By Bill Alves
In honor of the centennial of composer Lou Harrison, composer and author Bill Alves is blogging about the Harrison works on the concerts of MicroFest 2017. Alves and Brett Campbell are authors of the new and definitive book on Harrison: Lou Harrison: American Musical Maverick, and much of this information comes from that volume.
Now that we are in the midst of Lou Harrison centennial celebrations, his music is everywhere. Yet many significant and high quality pieces of Harrison’s are rarely performed. They often demand unusual or homemade instruments frequently tuned to the non-standard scales of just intonation. The fearless musicians of Los Angeles’ MicroFest specialize in exploring these regions that lie between the keys of the piano, so it will be a unique treat to hear Los Angeles ensembles Varied Trio and Just Strings resurrect some of Harrison’s most lovely chamber music May 12 at the Boston Court in Pasadena California.
Harrison always loved the tintinnabulous timbres of metal bells, which led to his romance with the Javanese gamelan. One of the types of instruments Harrison constructed with his partner, Bill Colvig, was a xylophone-like set of aluminum conduit pipes tuned to the crystalline sonorities of just intonation. Two of these instruments (named “soprano bells” and “tenor bells”) formed part of a larger ensemble that became what Harrison referred to as his American Gamelan, but he also sometimes used them individually and with other instruments.
Harrison’s first composition with these bell instruments was his puppet opera Young Caesar, where they rang out together with a panoply of unusual Western and Asian instruments. This version of the opera has remained unperformed since its 1971 premiere (also in Pasadena), but on May 12 we will hear a suite of the work’s most entrancing instrumental interludes performed on reconstructions of the original instruments. Harrison considered Young Caesar one of his greatest works, and it was one of his life’s regrets that it was never again produced in his lifetime. Our book tells the whole turbulent story of this opera’s various incarnations—including the tale of the flying phalli.
The radiant sounds of the bell tube instruments also show up in a 1972 Solo and in the quirky score Harrison wrote for James Broughton’s 1987 film Scattered Remains. (MicroFest screened the original Scattered Remains at UCLA last month.) Although the ever-practical Harrison later adapted this score for conventional chamber orchestra, the more intimate original version includes unusual percussion, retuned harpsichord, and the sonorities of the justly tuned bells. It’s possibly the closest Harrison ever got to the then-popular minimalist style.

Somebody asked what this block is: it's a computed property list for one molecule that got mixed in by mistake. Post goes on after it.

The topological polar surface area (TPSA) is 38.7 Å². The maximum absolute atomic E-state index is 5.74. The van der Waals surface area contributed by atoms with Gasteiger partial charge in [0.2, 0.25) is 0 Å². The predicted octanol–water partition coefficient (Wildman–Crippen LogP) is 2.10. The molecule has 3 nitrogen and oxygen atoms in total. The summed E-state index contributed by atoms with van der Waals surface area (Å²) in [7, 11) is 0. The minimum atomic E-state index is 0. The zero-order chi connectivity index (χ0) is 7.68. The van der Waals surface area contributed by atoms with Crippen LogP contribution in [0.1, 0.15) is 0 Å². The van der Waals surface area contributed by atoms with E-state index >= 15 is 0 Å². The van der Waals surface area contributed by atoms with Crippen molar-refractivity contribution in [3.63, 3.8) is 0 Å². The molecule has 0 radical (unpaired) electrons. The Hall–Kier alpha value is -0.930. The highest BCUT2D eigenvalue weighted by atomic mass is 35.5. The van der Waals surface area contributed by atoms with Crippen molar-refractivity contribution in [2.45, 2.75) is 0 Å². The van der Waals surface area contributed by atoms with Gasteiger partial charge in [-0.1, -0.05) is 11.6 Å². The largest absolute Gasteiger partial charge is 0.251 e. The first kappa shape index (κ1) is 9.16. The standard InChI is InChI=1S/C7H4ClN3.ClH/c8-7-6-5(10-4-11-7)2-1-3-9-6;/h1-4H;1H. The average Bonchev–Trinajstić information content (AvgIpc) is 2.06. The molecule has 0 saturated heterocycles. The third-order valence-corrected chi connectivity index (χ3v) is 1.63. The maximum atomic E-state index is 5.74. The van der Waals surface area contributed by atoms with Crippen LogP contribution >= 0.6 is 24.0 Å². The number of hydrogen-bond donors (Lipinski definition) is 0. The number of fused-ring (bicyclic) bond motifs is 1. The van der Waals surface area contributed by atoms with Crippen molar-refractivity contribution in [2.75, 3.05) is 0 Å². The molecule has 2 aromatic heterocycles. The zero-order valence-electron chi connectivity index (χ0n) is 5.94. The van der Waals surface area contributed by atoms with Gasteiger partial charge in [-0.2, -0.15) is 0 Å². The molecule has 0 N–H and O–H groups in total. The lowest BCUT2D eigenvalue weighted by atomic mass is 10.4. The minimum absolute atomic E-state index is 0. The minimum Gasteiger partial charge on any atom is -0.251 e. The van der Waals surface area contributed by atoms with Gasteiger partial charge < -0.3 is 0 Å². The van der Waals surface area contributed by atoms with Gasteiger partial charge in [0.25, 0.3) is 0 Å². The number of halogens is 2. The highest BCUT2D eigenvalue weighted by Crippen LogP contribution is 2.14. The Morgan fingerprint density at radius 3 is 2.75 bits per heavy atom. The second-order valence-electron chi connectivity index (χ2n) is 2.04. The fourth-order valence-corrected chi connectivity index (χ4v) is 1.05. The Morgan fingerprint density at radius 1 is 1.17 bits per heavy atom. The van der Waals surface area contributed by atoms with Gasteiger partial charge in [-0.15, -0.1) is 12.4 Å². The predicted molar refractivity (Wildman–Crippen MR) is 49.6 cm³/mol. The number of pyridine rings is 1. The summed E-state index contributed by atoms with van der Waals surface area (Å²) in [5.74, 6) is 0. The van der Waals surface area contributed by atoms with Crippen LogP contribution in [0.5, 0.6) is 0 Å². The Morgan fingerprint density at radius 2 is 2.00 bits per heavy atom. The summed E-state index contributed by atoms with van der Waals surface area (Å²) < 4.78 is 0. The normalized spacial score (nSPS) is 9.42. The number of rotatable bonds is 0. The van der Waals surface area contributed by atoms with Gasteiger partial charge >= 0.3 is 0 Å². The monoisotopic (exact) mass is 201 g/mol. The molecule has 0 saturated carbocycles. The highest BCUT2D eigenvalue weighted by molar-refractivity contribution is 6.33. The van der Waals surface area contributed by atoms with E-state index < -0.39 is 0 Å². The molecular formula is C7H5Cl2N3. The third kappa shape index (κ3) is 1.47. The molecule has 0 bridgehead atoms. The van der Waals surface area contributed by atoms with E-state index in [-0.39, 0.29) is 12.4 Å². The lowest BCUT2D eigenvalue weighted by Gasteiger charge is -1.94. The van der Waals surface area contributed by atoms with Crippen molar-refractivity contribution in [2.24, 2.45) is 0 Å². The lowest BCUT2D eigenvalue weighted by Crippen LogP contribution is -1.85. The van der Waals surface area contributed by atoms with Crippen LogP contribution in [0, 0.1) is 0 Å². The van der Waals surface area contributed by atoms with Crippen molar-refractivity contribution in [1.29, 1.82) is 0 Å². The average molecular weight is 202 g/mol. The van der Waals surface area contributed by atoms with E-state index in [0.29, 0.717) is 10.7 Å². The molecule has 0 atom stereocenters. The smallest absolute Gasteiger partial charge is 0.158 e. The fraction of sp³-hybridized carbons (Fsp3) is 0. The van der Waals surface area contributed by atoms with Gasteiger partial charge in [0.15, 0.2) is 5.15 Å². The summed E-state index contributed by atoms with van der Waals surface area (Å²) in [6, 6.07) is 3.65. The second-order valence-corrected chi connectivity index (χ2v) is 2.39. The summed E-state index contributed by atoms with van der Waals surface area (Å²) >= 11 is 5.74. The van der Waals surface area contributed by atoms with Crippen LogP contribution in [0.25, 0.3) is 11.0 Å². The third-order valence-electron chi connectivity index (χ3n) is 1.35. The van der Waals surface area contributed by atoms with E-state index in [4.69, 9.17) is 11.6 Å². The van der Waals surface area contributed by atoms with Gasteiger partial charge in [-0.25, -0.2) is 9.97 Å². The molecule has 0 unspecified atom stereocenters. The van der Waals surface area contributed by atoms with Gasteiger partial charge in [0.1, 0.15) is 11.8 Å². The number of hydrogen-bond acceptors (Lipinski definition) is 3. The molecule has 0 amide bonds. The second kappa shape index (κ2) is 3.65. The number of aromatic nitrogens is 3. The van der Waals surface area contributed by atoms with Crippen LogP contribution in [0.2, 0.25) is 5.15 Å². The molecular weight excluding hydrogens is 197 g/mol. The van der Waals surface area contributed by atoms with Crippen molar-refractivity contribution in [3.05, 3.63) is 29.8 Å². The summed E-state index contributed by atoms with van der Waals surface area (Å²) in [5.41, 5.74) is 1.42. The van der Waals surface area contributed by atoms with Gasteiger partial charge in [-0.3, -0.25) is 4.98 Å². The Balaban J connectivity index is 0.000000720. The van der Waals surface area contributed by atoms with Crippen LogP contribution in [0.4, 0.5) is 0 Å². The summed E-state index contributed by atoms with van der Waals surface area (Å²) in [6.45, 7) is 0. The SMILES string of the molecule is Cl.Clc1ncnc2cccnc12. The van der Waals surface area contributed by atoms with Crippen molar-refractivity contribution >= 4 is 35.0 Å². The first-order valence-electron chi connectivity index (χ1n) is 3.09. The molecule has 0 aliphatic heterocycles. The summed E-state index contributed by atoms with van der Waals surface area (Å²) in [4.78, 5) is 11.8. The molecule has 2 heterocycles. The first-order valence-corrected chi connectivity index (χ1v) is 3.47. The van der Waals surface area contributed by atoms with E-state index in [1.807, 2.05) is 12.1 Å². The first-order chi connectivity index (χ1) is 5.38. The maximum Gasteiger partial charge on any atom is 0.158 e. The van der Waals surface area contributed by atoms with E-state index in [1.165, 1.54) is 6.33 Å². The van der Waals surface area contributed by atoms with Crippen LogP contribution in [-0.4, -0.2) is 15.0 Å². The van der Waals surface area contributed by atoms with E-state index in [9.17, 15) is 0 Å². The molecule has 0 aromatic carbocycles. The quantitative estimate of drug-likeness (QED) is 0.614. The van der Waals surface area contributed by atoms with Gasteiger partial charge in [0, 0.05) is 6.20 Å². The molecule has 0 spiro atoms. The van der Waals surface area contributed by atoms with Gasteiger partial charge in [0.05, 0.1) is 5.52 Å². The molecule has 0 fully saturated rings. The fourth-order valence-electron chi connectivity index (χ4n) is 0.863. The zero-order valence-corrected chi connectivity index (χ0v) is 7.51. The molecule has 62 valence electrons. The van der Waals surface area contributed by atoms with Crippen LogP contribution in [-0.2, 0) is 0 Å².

But the real gem of this extraordinary concert is the original version of Harrison’s 1987 Varied Trio (the namesake of one of the performing ensembles). Harrison’s good friends David Abel and Julie Steinberg suggested the piece, and Harrison decided he wanted to write something that would be fun to play with his friends. So he added percussionist William Winant, his partner Bill Colvig, and himself to create an exotic ensemble of violin, retuned harpsichord, retuned harp, bell instruments, and percussion. This Varied Quintet, its original title, premiered at Harrison’s 70th birthday concert in Berkeley, California.
Even so, Harrison recognized the difficulty it would present Abel and Steinberg when they wanted to tour with the piece, so he arranged it for their trio in the standard tuning of equal temperament. As far as I know, the original version has never been performed since its 1987 premiere. The difference in instruments makes the Trio and Quintet almost completely different compositions. For example, the first movement pairs one of Harrison’s alluring violin melodies with an ensemble based on the forms and patterns of Javanese gamelan (its title, “Gendhing,” is the Javanese word for gamelan composition). In the Quintet version to be revived this month, the interweaving just intonation bell instruments sparkle within an entirely different texture than what can be coaxed from the conventional piano.
Harrison was a prolific composer (the works list in our book contains over 400 entries), and he often did not shy away from exotic demands even in some of his most enchanting works. I hope you can join us at this unusual opportunity in Pasadena May 12.